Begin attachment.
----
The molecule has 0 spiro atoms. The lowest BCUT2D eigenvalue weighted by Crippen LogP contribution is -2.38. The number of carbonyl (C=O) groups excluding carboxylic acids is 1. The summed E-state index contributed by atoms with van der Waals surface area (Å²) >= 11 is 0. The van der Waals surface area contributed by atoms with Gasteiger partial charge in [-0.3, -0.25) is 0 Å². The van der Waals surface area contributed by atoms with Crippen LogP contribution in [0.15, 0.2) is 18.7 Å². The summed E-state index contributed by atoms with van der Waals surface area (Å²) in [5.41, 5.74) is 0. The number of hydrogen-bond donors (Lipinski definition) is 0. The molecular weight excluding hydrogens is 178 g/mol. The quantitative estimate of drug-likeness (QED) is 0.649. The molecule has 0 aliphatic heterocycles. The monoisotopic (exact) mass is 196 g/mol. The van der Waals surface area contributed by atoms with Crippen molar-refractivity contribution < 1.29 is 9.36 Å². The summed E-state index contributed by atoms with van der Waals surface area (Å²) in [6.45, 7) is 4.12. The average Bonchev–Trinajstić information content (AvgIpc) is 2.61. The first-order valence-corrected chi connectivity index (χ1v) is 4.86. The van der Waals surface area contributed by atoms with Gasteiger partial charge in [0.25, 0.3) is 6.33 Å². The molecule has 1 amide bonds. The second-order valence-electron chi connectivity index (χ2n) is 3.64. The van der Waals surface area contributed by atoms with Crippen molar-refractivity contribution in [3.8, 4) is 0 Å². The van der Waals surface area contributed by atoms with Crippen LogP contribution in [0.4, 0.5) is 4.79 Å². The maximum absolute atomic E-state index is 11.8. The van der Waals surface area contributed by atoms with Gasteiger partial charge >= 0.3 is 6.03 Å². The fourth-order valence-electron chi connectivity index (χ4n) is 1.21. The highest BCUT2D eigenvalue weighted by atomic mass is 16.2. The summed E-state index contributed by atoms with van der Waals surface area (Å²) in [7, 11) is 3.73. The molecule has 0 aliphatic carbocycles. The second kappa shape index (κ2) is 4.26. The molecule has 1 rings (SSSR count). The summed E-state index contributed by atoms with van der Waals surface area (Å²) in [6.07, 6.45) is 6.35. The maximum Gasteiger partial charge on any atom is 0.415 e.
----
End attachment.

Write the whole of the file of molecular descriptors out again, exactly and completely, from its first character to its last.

The molecule has 0 spiro atoms. The lowest BCUT2D eigenvalue weighted by Crippen LogP contribution is -2.38. The number of carbonyl (C=O) groups excluding carboxylic acids is 1. The summed E-state index contributed by atoms with van der Waals surface area (Å²) >= 11 is 0. The van der Waals surface area contributed by atoms with Gasteiger partial charge in [-0.3, -0.25) is 0 Å². The van der Waals surface area contributed by atoms with Crippen LogP contribution in [0.15, 0.2) is 18.7 Å². The summed E-state index contributed by atoms with van der Waals surface area (Å²) in [5.41, 5.74) is 0. The number of hydrogen-bond donors (Lipinski definition) is 0. The molecular weight excluding hydrogens is 178 g/mol. The quantitative estimate of drug-likeness (QED) is 0.649. The molecule has 0 aliphatic heterocycles. The monoisotopic (exact) mass is 196 g/mol. The van der Waals surface area contributed by atoms with Crippen molar-refractivity contribution < 1.29 is 9.36 Å². The summed E-state index contributed by atoms with van der Waals surface area (Å²) in [6.45, 7) is 4.12. The average Bonchev–Trinajstić information content (AvgIpc) is 2.61. The first-order valence-corrected chi connectivity index (χ1v) is 4.86. The van der Waals surface area contributed by atoms with Gasteiger partial charge in [0.25, 0.3) is 6.33 Å². The molecule has 1 amide bonds. The second-order valence-electron chi connectivity index (χ2n) is 3.64. The van der Waals surface area contributed by atoms with Crippen molar-refractivity contribution in [3.8, 4) is 0 Å². The van der Waals surface area contributed by atoms with Crippen LogP contribution in [0.4, 0.5) is 4.79 Å². The maximum absolute atomic E-state index is 11.8. The van der Waals surface area contributed by atoms with Gasteiger partial charge >= 0.3 is 6.03 Å². The fourth-order valence-electron chi connectivity index (χ4n) is 1.21. The highest BCUT2D eigenvalue weighted by atomic mass is 16.2. The summed E-state index contributed by atoms with van der Waals surface area (Å²) in [7, 11) is 3.73. The molecule has 0 aliphatic carbocycles. The second kappa shape index (κ2) is 4.26. The molecule has 1 rings (SSSR count). The summed E-state index contributed by atoms with van der Waals surface area (Å²) in [6.07, 6.45) is 6.35. The maximum Gasteiger partial charge on any atom is 0.415 e.